By Michelle Brisebois
By Michelle Brisebois
Have the plants in your store seen more of the world than you have?
Modern growing and logistical systems allow us to have Zen gardens,
English gardens and even tropical gardens.
Have the plants in your store seen more of the world than you have? Modern growing and logistical systems allow us to have Zen gardens, English gardens and even tropical gardens. The question is, at what price do we get this taste of the exotic? As many consumers are seeing the value in eating locally produced foods, they’re also looking to native plants to populate their gardens. The challenge is to get consumers to look at local plants through fresh eyes.
The strongest trends are generally fuelled by several factors and the trend towards native plants is no exception. Environmental concerns have leap-frogged over health care and the economy, quickly becoming the number 1 concern for most Canadians. Native plants are hardier because they’ve evolved here in North America. They’ve adapted to weather and soil conditions and they’ve come to rely on insects and other creatures that have evolved with them, pollinating them and feeding on their nectar. It’s these adaptations to local conditions that make native plants so easy to grow. From Prince Edward Island, with 640 species of native plants to British Columbia, with more than two thousand, our provinces are rich with opportunities and advantages.
It wasn’t long ago that a lush green garden was considered a status symbol. Given the fact that 15 of Canada’s warmest years on record have all occurred in the last 27, few people doubt that our climate is warming. We all realize that lush gardens in the midst of drought take extra watering and as we begin to view water as a precious commodity, this practice seems wasteful. Local plants require less watering and as such can play a variety of positions, including as part of the increasingly popular roof gardens. Andrea Martinello, Marketing Manager at NATS Nursery Ltd. in Langley, B.C. confirms how versatile local plants are for gardeners. “This [changing environment] has led us to improve our product lines of drought tolerant plants, which can work well in rock gardens or on rooftops. Creating sustainable ecosystems within your garden will not only benefit your personal space, but nature as a whole by not only requiring fewer inputs, but creating positive outputs in such forms as food, habitat and oxygen.”
It’s a bit of a paradigm shift to get people to think of plants they see in local fields and forests as part of their gardens. We traditionally treat our gardens as an escape away from the mundane things around us. How do we position these plants as something special? Martinello sees native plants as a way to create a bit of “cottage comfort” right at home. “There is a real sense of region with native plants. Imagine walking into your favourite local natural area. It bespeaks of that place. The scent, colours and textures are all distinct. When you love the place where you live, it can become very satisfying to mirror those sensations right outside your door. We go to cabins and cottages to reconnect with nature. If you could have a chair out in your garden to read a book in that sort of surrounding without the drive and property cost, wouldn’t you?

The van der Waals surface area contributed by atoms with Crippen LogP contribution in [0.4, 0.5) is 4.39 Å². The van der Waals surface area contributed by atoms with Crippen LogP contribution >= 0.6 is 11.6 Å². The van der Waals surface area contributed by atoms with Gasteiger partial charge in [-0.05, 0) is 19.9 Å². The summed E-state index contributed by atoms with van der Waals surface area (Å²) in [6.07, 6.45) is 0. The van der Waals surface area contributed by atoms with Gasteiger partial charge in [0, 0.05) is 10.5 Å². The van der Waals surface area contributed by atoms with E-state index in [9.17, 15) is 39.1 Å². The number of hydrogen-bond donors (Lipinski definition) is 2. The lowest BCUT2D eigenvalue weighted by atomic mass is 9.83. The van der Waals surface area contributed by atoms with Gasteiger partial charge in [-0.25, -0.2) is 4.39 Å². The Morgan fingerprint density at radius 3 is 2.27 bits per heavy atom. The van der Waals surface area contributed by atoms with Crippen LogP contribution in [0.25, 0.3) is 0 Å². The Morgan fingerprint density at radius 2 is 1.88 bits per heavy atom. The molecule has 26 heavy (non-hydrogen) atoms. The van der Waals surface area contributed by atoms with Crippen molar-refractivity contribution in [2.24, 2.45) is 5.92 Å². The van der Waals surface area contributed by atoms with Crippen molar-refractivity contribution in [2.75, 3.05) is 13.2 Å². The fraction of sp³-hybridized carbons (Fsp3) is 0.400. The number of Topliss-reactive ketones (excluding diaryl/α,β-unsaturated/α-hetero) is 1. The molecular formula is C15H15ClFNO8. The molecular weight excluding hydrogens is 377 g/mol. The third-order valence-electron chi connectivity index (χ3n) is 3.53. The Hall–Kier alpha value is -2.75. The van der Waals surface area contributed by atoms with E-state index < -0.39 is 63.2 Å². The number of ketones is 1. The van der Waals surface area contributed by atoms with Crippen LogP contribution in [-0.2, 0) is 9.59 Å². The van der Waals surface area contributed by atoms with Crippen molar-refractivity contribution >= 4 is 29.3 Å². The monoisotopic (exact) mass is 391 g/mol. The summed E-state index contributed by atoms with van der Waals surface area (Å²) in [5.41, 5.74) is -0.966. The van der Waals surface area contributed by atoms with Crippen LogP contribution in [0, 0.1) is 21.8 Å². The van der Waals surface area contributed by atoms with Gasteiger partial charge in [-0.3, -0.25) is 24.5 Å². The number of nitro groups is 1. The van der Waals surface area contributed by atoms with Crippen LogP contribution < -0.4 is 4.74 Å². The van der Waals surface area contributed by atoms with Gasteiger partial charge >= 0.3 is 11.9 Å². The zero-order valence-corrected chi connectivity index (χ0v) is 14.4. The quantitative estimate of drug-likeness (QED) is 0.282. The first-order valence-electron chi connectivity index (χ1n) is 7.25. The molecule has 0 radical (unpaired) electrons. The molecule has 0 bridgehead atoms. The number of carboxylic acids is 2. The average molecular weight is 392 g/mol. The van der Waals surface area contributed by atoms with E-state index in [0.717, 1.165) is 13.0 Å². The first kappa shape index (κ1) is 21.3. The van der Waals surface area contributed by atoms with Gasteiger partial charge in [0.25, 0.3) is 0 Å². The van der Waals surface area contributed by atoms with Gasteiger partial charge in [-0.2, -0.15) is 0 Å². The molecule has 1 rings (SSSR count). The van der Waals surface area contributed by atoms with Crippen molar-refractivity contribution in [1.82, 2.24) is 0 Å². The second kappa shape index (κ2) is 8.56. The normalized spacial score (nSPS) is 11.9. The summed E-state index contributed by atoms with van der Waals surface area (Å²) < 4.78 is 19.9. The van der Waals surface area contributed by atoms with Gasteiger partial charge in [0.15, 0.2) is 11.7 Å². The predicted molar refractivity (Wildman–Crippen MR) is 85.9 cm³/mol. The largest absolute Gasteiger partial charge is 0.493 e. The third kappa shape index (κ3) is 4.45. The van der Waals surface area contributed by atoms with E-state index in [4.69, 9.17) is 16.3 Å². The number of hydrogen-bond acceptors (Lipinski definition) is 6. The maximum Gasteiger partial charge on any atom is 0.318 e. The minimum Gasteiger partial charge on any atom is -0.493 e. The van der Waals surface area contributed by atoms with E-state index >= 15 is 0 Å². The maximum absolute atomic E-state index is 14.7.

Gardeners and garden centres alike may be concerned that a garden created with native plants will look ragged or uninspired. “We have heard that concern, and NATS strives to educate people to select plant species carefully for their sites. Native does not necessarily mean maintenance-free. It is about creating a grouping of plants that will complement each other in look, create seasonal interest, and be good garden citizens,” confirms Martinello. Companies like NATs, that specialize in wholesale native plants are experts in how to put them together in a beautiful manner. It will be important for garden centres to show consumers how the elements can play off of each other. Consider creating displays in your retail space that do this. Think of how IKEA puts its pieces together to show consumers how it all works – it’s the key to its success.
Consumers are also hungry to hear the “story” around the origin the products they buy. The more highly involved they are in the category, the more they want to learn. Origin is a powerful message as it relates to native plants. The wine industry refers to this as the terrior, which speaks to the type of soil in which the grape was grown influencing the taste of the wine. The same perspective can apply to anything grown in soil and here’s the key issue – this “story” adds value for the consumer and this bodes well for commanding a solid price point.
For those gardeners who are environmentally conscious and looking to support local economies, native plants are a great option. If customers can see how to combine these elements successfully and learn to appreciate their history, then perhaps the garden of tomorrow is already right in our own backyards.